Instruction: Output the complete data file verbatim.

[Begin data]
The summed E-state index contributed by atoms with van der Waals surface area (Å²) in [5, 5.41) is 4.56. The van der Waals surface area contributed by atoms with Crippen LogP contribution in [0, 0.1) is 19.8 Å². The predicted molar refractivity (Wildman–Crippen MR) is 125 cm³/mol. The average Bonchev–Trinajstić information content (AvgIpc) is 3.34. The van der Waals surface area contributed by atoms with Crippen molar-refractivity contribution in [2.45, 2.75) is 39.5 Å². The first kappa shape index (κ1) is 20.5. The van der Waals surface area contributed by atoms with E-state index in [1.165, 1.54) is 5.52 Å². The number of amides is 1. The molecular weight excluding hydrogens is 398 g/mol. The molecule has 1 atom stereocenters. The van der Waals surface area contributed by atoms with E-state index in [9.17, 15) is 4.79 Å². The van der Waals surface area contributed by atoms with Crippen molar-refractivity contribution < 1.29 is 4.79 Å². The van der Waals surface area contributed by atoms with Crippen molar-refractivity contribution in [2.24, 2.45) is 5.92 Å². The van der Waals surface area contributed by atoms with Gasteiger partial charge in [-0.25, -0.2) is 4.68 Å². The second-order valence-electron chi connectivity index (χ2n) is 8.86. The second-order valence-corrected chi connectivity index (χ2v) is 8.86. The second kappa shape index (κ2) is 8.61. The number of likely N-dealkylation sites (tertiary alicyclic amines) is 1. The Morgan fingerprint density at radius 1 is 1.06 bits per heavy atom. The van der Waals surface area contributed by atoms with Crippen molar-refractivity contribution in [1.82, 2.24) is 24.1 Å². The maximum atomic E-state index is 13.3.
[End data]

The summed E-state index contributed by atoms with van der Waals surface area (Å²) in [5, 5.41) is 4.56. The van der Waals surface area contributed by atoms with Crippen LogP contribution in [0, 0.1) is 19.8 Å². The predicted molar refractivity (Wildman–Crippen MR) is 125 cm³/mol. The average Bonchev–Trinajstić information content (AvgIpc) is 3.34. The van der Waals surface area contributed by atoms with Crippen molar-refractivity contribution in [2.45, 2.75) is 39.5 Å². The first kappa shape index (κ1) is 20.5. The van der Waals surface area contributed by atoms with E-state index in [1.165, 1.54) is 5.52 Å². The number of amides is 1. The molecular weight excluding hydrogens is 398 g/mol. The molecule has 1 atom stereocenters. The van der Waals surface area contributed by atoms with E-state index in [9.17, 15) is 4.79 Å². The van der Waals surface area contributed by atoms with Crippen molar-refractivity contribution < 1.29 is 4.79 Å². The van der Waals surface area contributed by atoms with Crippen molar-refractivity contribution in [2.24, 2.45) is 5.92 Å². The van der Waals surface area contributed by atoms with Gasteiger partial charge in [-0.25, -0.2) is 4.68 Å². The second-order valence-electron chi connectivity index (χ2n) is 8.86. The second-order valence-corrected chi connectivity index (χ2v) is 8.86. The second kappa shape index (κ2) is 8.61. The number of likely N-dealkylation sites (tertiary alicyclic amines) is 1. The Morgan fingerprint density at radius 1 is 1.06 bits per heavy atom. The van der Waals surface area contributed by atoms with Crippen molar-refractivity contribution in [1.82, 2.24) is 24.1 Å². The maximum atomic E-state index is 13.3.